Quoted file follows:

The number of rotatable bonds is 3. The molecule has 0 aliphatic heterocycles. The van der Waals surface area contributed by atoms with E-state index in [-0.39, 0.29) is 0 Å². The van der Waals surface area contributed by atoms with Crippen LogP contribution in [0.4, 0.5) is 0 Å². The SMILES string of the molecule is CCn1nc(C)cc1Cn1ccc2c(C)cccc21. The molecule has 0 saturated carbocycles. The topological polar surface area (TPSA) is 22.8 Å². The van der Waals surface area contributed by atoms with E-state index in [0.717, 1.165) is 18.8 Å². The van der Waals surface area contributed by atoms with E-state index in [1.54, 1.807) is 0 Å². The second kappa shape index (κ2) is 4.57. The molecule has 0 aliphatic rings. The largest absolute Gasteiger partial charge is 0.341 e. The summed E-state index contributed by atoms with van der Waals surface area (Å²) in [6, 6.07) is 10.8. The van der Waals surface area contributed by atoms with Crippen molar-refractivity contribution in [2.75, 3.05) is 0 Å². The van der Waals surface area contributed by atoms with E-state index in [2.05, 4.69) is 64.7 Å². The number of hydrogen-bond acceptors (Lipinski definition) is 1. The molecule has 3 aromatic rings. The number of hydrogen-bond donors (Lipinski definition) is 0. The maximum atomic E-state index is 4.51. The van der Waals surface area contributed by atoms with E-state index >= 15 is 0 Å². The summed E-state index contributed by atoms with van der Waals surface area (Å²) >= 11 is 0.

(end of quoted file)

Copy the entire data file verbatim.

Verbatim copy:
The number of rotatable bonds is 3. The molecule has 0 aliphatic heterocycles. The van der Waals surface area contributed by atoms with E-state index in [-0.39, 0.29) is 0 Å². The van der Waals surface area contributed by atoms with Crippen LogP contribution in [0.4, 0.5) is 0 Å². The SMILES string of the molecule is CCn1nc(C)cc1Cn1ccc2c(C)cccc21. The molecule has 0 saturated carbocycles. The topological polar surface area (TPSA) is 22.8 Å². The van der Waals surface area contributed by atoms with E-state index in [0.717, 1.165) is 18.8 Å². The van der Waals surface area contributed by atoms with E-state index in [1.54, 1.807) is 0 Å². The second kappa shape index (κ2) is 4.57. The molecule has 0 aliphatic rings. The largest absolute Gasteiger partial charge is 0.341 e. The summed E-state index contributed by atoms with van der Waals surface area (Å²) in [6, 6.07) is 10.8. The van der Waals surface area contributed by atoms with Crippen molar-refractivity contribution in [2.75, 3.05) is 0 Å². The van der Waals surface area contributed by atoms with E-state index in [2.05, 4.69) is 64.7 Å². The number of hydrogen-bond acceptors (Lipinski definition) is 1. The molecule has 3 aromatic rings. The number of hydrogen-bond donors (Lipinski definition) is 0. The maximum atomic E-state index is 4.51. The van der Waals surface area contributed by atoms with E-state index >= 15 is 0 Å². The summed E-state index contributed by atoms with van der Waals surface area (Å²) >= 11 is 0.